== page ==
Lack of skilled labour is a pressing issue for Thai employers

Author: Poorna Rodrigo | Date: 1 Nov 2016

Ageing population is also going to create challenges that the economy must overcome

The shortage of skilled labour is the “second most pressing issue next to political instability” hindering growth in Thai manufacturing, says a Bangkok-based World Bank expert.
And Thailand’s skilled labour shortage has been getting worse: for example, the time it takes to fill a vacancy for a skilled worker in the country has increased from about five weeks on average in 2007 to eight weeks in 2015, said The World Bank’s east Asia and Pacific programme leader for poverty and human development, Lars Sondergaard.
The ageing population is a significant factor. This June, The World Bank’s Thailand Economic Monitor report said: “The working-age population of Thailand is expected to shrink by around 11 per cent as a share of the total population between now and 2040, from just under 49 million to around 40.5 million people.” This projected decline is higher in Thailand than in any developing country in East Asia, said the bank, which recommended action on labour productivity as a result.
The fact that Thailand is ageing like high-income countries, but without the same wealth, means a host of other policy challenges are intensified, including pensions, healthcare and long-term care, the Economic Monitor said. Thailand’s GDP per head in 2015 was US$5,816.40, according to bank figures; by contrast, ageing Japan’s was US$32,477.20.
To fix the issue, a multi-pronged strategy is needed. “Raising workforce skills is important and Thailand needs to urgently address the deteriorating quality of its education system,” said Sondergaard. A top priority would be raising Thailand’s education standards and reducing the stark (and increasing) disparity in performance between students in urban and rural areas, he said. “We recommend that Thailand utilise existing resources more effectively by reorganising its oversized school network to address severe teacher shortages, a lack of teaching materials and [weak] physical infrastructure in small rural schools,” said Sondergaard.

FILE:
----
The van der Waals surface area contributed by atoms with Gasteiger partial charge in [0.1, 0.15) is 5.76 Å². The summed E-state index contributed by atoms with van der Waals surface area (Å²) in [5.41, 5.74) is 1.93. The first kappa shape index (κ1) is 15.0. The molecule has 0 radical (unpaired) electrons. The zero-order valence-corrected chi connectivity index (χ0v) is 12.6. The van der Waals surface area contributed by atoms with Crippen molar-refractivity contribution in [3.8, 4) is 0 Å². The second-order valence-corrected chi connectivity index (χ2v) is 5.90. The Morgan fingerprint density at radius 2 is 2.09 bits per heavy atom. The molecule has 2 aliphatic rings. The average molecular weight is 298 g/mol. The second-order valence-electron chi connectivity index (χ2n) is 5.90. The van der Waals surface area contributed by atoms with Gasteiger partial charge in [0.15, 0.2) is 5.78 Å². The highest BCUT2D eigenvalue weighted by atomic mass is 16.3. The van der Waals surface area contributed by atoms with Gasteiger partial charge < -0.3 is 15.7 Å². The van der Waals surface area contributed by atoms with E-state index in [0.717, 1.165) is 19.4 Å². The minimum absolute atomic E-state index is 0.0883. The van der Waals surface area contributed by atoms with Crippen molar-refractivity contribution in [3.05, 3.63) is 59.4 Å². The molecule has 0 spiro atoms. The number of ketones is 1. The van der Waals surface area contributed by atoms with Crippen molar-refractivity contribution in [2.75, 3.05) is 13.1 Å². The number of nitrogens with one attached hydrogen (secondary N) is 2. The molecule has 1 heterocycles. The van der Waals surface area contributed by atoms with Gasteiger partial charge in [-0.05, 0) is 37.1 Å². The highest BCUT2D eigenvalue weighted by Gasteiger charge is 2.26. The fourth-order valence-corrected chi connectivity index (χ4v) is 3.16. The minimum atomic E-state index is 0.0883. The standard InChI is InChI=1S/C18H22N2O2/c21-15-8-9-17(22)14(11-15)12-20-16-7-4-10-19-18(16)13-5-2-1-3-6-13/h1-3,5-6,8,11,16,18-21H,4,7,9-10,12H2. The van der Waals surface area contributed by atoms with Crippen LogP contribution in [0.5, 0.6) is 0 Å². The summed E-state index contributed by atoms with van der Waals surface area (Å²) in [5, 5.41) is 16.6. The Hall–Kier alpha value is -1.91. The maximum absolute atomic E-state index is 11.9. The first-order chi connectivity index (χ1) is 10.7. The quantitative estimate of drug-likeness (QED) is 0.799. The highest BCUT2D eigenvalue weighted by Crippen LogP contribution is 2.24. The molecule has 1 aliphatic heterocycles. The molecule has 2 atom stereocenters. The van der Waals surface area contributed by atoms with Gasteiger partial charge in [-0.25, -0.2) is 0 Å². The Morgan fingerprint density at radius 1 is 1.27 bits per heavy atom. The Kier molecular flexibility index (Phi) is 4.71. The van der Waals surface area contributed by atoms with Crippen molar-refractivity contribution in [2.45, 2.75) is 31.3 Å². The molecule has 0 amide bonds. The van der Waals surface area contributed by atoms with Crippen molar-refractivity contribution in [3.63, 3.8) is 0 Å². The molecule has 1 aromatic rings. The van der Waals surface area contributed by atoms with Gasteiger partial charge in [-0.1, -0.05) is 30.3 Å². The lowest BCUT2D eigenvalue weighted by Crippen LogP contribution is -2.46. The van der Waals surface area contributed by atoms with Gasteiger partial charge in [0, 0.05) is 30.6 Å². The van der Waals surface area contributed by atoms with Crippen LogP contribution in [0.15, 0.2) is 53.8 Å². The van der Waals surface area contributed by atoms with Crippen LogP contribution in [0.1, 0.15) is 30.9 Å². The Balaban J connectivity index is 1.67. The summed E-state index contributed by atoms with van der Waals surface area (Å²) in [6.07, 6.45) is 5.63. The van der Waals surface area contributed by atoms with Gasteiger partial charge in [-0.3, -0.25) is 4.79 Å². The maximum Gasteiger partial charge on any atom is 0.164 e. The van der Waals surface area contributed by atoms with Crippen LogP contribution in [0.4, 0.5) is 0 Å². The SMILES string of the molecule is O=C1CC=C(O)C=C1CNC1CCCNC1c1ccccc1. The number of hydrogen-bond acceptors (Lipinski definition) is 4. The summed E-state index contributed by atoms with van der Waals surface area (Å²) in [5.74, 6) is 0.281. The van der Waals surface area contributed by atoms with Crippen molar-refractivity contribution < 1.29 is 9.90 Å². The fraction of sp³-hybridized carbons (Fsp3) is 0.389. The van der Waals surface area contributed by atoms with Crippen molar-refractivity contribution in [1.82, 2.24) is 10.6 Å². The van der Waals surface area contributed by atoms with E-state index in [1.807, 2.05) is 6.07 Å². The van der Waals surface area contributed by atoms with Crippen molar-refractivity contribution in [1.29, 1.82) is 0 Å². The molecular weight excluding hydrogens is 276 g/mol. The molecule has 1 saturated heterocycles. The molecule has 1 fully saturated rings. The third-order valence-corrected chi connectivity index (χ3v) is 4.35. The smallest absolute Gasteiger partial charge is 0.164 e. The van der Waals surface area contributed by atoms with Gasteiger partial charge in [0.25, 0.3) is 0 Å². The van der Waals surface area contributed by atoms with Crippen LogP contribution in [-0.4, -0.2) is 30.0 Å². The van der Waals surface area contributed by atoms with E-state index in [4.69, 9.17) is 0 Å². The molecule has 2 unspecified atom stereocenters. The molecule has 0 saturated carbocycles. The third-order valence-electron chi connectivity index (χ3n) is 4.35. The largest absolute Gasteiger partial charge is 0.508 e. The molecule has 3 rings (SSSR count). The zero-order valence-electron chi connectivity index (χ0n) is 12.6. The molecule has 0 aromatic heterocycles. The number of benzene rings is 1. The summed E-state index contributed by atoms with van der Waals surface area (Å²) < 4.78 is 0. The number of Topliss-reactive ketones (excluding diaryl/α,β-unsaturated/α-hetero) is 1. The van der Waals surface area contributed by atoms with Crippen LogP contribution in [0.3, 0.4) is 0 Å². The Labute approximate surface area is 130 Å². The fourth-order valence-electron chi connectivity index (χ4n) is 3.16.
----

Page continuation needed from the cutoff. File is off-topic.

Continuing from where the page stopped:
Meanwhile, more investment would help, especially in research and development (R&D), which would generate more sophisticated production that translates into higher labour productivity, Sondergaard said. Thailand’s R&D investment was less than 0.5 per cent of GDP in 2014.
Thailand has been falling further behind most of its peers in the ASEAN+3 region (the 10-member ASEAN bloc plus China, Japan and South Korea) who have substantially increased investments in R&D activities over the last two decades, Sondergaard said. For instance, China increased its R&D expenditure from 0.5 per cent of GDP in 1996 to 2.1 per cent in 2014; and the Vietnamese government is aiming to increase it to 2 per cent of GDP by 2020.
Increasing productivity apart, the World Bank expert said that raising the retirement age in Thailand could ease the country’s skilled labour shortage – the retirement age is just 60, with many Thais retiring at 55.
The government is responding. Its Office of Industrial Economics has developed a plan, released earlier this year, to boost total productivity by three per cent each year between 2016 and 2021 and labour productivity by five per cent annually over the same period. The government said it would help boost production capacity and focus on economic, social and environmental development.
But in a note released in July 2015, the office warned that by 2019, Thailand could face a shortage of around 290,600 workers in the manufacturing sector alone.